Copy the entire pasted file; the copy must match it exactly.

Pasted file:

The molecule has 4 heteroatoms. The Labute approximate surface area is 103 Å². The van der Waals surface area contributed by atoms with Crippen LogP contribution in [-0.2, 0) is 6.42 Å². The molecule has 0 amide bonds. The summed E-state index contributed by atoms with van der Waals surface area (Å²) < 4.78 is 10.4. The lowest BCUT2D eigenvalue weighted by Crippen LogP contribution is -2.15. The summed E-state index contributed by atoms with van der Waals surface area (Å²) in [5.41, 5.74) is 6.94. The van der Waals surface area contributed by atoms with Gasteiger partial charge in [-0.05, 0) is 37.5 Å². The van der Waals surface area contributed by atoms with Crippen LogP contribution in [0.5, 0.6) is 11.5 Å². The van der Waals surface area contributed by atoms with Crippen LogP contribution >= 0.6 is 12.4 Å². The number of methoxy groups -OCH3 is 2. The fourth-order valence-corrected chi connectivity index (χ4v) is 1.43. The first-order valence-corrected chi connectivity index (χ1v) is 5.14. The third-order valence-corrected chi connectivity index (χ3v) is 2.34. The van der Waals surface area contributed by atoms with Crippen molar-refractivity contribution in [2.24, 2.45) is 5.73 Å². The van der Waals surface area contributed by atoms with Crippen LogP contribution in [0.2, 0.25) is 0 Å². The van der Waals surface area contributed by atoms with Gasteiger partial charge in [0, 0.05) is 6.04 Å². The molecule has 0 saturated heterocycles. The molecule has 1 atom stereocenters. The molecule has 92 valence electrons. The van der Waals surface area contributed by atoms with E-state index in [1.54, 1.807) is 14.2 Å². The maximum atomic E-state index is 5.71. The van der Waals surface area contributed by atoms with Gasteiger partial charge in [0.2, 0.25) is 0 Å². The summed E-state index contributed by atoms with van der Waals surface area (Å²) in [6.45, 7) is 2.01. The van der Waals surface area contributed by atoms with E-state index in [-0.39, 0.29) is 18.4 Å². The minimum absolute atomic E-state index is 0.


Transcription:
The molecule has 4 heteroatoms. The Labute approximate surface area is 103 Å². The van der Waals surface area contributed by atoms with Crippen LogP contribution in [-0.2, 0) is 6.42 Å². The molecule has 0 amide bonds. The summed E-state index contributed by atoms with van der Waals surface area (Å²) < 4.78 is 10.4. The lowest BCUT2D eigenvalue weighted by Crippen LogP contribution is -2.15. The summed E-state index contributed by atoms with van der Waals surface area (Å²) in [5.41, 5.74) is 6.94. The van der Waals surface area contributed by atoms with Gasteiger partial charge in [-0.05, 0) is 37.5 Å². The van der Waals surface area contributed by atoms with Crippen LogP contribution in [0.5, 0.6) is 11.5 Å². The van der Waals surface area contributed by atoms with Crippen LogP contribution >= 0.6 is 12.4 Å². The number of methoxy groups -OCH3 is 2. The fourth-order valence-corrected chi connectivity index (χ4v) is 1.43. The first-order valence-corrected chi connectivity index (χ1v) is 5.14. The third-order valence-corrected chi connectivity index (χ3v) is 2.34. The van der Waals surface area contributed by atoms with Crippen molar-refractivity contribution in [2.24, 2.45) is 5.73 Å². The van der Waals surface area contributed by atoms with Crippen LogP contribution in [0.2, 0.25) is 0 Å². The van der Waals surface area contributed by atoms with Gasteiger partial charge in [0, 0.05) is 6.04 Å². The molecule has 0 saturated heterocycles. The molecule has 1 atom stereocenters. The molecule has 92 valence electrons. The van der Waals surface area contributed by atoms with E-state index in [1.54, 1.807) is 14.2 Å². The maximum atomic E-state index is 5.71. The van der Waals surface area contributed by atoms with Gasteiger partial charge in [0.2, 0.25) is 0 Å². The summed E-state index contributed by atoms with van der Waals surface area (Å²) in [6.45, 7) is 2.01. The van der Waals surface area contributed by atoms with E-state index in [-0.39, 0.29) is 18.4 Å². The minimum absolute atomic E-state index is 0.